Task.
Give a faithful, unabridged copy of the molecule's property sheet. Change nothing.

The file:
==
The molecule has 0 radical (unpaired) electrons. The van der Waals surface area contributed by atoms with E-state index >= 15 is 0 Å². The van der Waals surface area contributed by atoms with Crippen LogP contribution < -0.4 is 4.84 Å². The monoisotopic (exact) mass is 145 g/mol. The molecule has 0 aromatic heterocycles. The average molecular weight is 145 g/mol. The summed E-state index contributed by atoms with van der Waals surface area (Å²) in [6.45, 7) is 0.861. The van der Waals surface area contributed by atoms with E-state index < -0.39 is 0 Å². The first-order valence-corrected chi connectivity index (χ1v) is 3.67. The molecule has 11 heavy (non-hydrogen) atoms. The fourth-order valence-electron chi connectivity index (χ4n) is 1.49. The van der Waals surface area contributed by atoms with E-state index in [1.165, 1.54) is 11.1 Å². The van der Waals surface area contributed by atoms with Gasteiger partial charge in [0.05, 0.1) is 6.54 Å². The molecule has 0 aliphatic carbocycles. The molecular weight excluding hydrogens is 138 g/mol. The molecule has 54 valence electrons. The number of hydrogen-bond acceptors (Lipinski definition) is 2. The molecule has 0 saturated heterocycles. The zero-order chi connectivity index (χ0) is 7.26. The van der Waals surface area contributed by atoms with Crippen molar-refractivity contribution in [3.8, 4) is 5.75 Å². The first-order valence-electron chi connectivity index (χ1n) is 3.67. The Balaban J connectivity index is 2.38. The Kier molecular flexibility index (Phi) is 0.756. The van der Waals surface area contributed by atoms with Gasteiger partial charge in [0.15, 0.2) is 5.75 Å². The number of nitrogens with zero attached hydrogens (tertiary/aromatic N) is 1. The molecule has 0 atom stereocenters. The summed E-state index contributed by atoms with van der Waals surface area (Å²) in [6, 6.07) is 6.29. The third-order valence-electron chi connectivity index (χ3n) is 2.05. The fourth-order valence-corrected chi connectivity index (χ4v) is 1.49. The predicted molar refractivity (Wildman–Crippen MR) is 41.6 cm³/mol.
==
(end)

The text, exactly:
The molecule has 0 radical (unpaired) electrons. The van der Waals surface area contributed by atoms with E-state index >= 15 is 0 Å². The van der Waals surface area contributed by atoms with Crippen LogP contribution < -0.4 is 4.84 Å². The monoisotopic (exact) mass is 145 g/mol. The molecule has 0 aromatic heterocycles. The average molecular weight is 145 g/mol. The summed E-state index contributed by atoms with van der Waals surface area (Å²) in [6.45, 7) is 0.861. The van der Waals surface area contributed by atoms with E-state index < -0.39 is 0 Å². The first-order valence-corrected chi connectivity index (χ1v) is 3.67. The molecule has 11 heavy (non-hydrogen) atoms. The fourth-order valence-electron chi connectivity index (χ4n) is 1.49. The van der Waals surface area contributed by atoms with E-state index in [1.165, 1.54) is 11.1 Å². The van der Waals surface area contributed by atoms with Gasteiger partial charge in [0.05, 0.1) is 6.54 Å². The molecule has 0 aliphatic carbocycles. The molecular weight excluding hydrogens is 138 g/mol. The molecule has 54 valence electrons. The number of hydrogen-bond acceptors (Lipinski definition) is 2. The molecule has 0 saturated heterocycles. The zero-order chi connectivity index (χ0) is 7.26. The van der Waals surface area contributed by atoms with Crippen molar-refractivity contribution in [3.8, 4) is 5.75 Å². The first-order valence-electron chi connectivity index (χ1n) is 3.67. The Balaban J connectivity index is 2.38. The Kier molecular flexibility index (Phi) is 0.756. The van der Waals surface area contributed by atoms with Gasteiger partial charge in [0.15, 0.2) is 5.75 Å². The number of nitrogens with zero attached hydrogens (tertiary/aromatic N) is 1. The molecule has 0 atom stereocenters. The summed E-state index contributed by atoms with van der Waals surface area (Å²) in [6, 6.07) is 6.29. The third-order valence-electron chi connectivity index (χ3n) is 2.05. The fourth-order valence-corrected chi connectivity index (χ4v) is 1.49. The predicted molar refractivity (Wildman–Crippen MR) is 41.6 cm³/mol.